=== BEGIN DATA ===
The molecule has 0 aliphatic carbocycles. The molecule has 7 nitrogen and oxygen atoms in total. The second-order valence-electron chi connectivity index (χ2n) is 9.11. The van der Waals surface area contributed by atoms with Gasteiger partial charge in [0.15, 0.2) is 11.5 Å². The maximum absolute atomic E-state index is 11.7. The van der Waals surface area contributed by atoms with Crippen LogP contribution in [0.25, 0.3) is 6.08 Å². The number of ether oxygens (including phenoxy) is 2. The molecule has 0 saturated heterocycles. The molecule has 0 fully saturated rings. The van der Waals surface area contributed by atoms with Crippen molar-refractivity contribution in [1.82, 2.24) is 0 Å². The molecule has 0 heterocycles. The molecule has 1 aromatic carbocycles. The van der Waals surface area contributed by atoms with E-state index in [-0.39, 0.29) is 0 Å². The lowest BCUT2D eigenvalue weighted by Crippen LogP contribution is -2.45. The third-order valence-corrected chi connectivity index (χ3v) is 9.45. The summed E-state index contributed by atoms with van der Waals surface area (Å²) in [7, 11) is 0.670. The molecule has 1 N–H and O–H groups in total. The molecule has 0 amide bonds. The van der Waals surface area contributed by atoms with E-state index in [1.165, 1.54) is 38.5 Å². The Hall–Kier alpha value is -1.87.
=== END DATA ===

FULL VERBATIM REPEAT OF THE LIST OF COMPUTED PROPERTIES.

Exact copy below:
The molecule has 0 aliphatic carbocycles. The molecule has 7 nitrogen and oxygen atoms in total. The second-order valence-electron chi connectivity index (χ2n) is 9.11. The van der Waals surface area contributed by atoms with Gasteiger partial charge in [0.15, 0.2) is 11.5 Å². The maximum absolute atomic E-state index is 11.7. The van der Waals surface area contributed by atoms with Crippen LogP contribution in [0.25, 0.3) is 6.08 Å². The number of ether oxygens (including phenoxy) is 2. The molecule has 0 saturated heterocycles. The molecule has 0 fully saturated rings. The van der Waals surface area contributed by atoms with Crippen molar-refractivity contribution in [1.82, 2.24) is 0 Å². The molecule has 0 heterocycles. The molecule has 1 aromatic carbocycles. The van der Waals surface area contributed by atoms with E-state index in [-0.39, 0.29) is 0 Å². The lowest BCUT2D eigenvalue weighted by Crippen LogP contribution is -2.45. The third-order valence-corrected chi connectivity index (χ3v) is 9.45. The summed E-state index contributed by atoms with van der Waals surface area (Å²) in [7, 11) is 0.670. The molecule has 1 N–H and O–H groups in total. The molecule has 0 amide bonds. The van der Waals surface area contributed by atoms with E-state index in [1.165, 1.54) is 38.5 Å². The Hall–Kier alpha value is -1.87.